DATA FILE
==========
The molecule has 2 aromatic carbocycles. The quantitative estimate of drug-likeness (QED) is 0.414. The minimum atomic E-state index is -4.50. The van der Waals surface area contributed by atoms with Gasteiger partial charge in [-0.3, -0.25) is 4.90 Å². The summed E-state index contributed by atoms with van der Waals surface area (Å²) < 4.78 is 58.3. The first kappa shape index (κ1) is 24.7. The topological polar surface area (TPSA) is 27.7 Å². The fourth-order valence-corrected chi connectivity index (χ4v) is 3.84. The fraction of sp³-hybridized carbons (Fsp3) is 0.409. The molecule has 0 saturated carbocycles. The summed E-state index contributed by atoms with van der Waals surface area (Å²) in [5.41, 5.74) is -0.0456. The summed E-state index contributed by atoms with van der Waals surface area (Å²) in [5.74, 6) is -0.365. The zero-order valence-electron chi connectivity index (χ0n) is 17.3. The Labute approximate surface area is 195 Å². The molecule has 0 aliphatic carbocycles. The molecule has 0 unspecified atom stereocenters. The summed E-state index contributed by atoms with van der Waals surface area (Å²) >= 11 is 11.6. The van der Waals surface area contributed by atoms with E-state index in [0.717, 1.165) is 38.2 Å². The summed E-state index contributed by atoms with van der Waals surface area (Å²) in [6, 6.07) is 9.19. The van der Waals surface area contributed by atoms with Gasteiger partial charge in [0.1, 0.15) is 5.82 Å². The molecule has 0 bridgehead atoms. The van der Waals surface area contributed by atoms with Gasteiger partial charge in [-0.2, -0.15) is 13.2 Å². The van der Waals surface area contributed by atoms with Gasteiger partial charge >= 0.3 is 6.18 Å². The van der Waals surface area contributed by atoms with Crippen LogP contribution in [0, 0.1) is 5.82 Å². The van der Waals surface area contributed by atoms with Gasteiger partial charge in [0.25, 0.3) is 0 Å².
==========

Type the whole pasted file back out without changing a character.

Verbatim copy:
The molecule has 2 aromatic carbocycles. The quantitative estimate of drug-likeness (QED) is 0.414. The minimum atomic E-state index is -4.50. The van der Waals surface area contributed by atoms with Gasteiger partial charge in [-0.3, -0.25) is 4.90 Å². The summed E-state index contributed by atoms with van der Waals surface area (Å²) < 4.78 is 58.3. The first kappa shape index (κ1) is 24.7. The topological polar surface area (TPSA) is 27.7 Å². The fourth-order valence-corrected chi connectivity index (χ4v) is 3.84. The fraction of sp³-hybridized carbons (Fsp3) is 0.409. The molecule has 0 saturated carbocycles. The summed E-state index contributed by atoms with van der Waals surface area (Å²) in [5.41, 5.74) is -0.0456. The summed E-state index contributed by atoms with van der Waals surface area (Å²) in [5.74, 6) is -0.365. The zero-order valence-electron chi connectivity index (χ0n) is 17.3. The Labute approximate surface area is 195 Å². The molecule has 0 aliphatic carbocycles. The molecule has 0 unspecified atom stereocenters. The summed E-state index contributed by atoms with van der Waals surface area (Å²) >= 11 is 11.6. The van der Waals surface area contributed by atoms with E-state index in [0.717, 1.165) is 38.2 Å². The summed E-state index contributed by atoms with van der Waals surface area (Å²) in [6, 6.07) is 9.19. The van der Waals surface area contributed by atoms with Gasteiger partial charge in [0.1, 0.15) is 5.82 Å². The molecule has 0 bridgehead atoms. The van der Waals surface area contributed by atoms with Gasteiger partial charge in [-0.2, -0.15) is 13.2 Å². The van der Waals surface area contributed by atoms with Gasteiger partial charge >= 0.3 is 6.18 Å². The van der Waals surface area contributed by atoms with Crippen LogP contribution in [0, 0.1) is 5.82 Å². The van der Waals surface area contributed by atoms with Gasteiger partial charge in [0.25, 0.3) is 0 Å².